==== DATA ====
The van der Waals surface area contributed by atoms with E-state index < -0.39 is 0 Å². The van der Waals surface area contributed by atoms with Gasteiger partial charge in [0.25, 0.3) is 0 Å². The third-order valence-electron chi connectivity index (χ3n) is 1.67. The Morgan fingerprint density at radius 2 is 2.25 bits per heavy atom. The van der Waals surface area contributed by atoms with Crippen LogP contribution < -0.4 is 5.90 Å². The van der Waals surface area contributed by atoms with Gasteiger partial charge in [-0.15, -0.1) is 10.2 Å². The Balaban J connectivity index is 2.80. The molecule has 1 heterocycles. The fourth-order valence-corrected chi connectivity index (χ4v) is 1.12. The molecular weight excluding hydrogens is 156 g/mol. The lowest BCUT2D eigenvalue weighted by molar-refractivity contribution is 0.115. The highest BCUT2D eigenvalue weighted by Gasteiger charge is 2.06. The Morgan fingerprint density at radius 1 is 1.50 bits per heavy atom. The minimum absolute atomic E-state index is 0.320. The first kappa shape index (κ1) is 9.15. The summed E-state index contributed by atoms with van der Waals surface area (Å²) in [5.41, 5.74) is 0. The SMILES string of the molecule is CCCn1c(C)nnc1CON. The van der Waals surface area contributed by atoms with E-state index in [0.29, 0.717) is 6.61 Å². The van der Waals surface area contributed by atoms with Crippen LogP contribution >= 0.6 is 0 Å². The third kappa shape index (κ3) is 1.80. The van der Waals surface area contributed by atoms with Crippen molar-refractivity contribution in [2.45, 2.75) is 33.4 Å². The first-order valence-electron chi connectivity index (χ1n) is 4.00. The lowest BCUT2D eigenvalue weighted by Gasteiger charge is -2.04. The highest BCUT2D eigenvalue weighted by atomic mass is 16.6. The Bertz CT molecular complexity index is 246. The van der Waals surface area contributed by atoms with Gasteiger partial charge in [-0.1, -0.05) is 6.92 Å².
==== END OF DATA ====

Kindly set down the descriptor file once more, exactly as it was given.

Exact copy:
The van der Waals surface area contributed by atoms with E-state index < -0.39 is 0 Å². The van der Waals surface area contributed by atoms with Gasteiger partial charge in [0.25, 0.3) is 0 Å². The third-order valence-electron chi connectivity index (χ3n) is 1.67. The Morgan fingerprint density at radius 2 is 2.25 bits per heavy atom. The van der Waals surface area contributed by atoms with Crippen LogP contribution < -0.4 is 5.90 Å². The van der Waals surface area contributed by atoms with Gasteiger partial charge in [-0.15, -0.1) is 10.2 Å². The Balaban J connectivity index is 2.80. The molecule has 1 heterocycles. The fourth-order valence-corrected chi connectivity index (χ4v) is 1.12. The molecular weight excluding hydrogens is 156 g/mol. The lowest BCUT2D eigenvalue weighted by molar-refractivity contribution is 0.115. The highest BCUT2D eigenvalue weighted by Gasteiger charge is 2.06. The Morgan fingerprint density at radius 1 is 1.50 bits per heavy atom. The minimum absolute atomic E-state index is 0.320. The first kappa shape index (κ1) is 9.15. The summed E-state index contributed by atoms with van der Waals surface area (Å²) in [5.41, 5.74) is 0. The SMILES string of the molecule is CCCn1c(C)nnc1CON. The van der Waals surface area contributed by atoms with E-state index in [0.29, 0.717) is 6.61 Å². The van der Waals surface area contributed by atoms with Crippen LogP contribution >= 0.6 is 0 Å². The third kappa shape index (κ3) is 1.80. The van der Waals surface area contributed by atoms with Crippen molar-refractivity contribution in [2.45, 2.75) is 33.4 Å². The first-order valence-electron chi connectivity index (χ1n) is 4.00. The lowest BCUT2D eigenvalue weighted by Gasteiger charge is -2.04. The highest BCUT2D eigenvalue weighted by atomic mass is 16.6. The Bertz CT molecular complexity index is 246. The van der Waals surface area contributed by atoms with Gasteiger partial charge in [-0.1, -0.05) is 6.92 Å².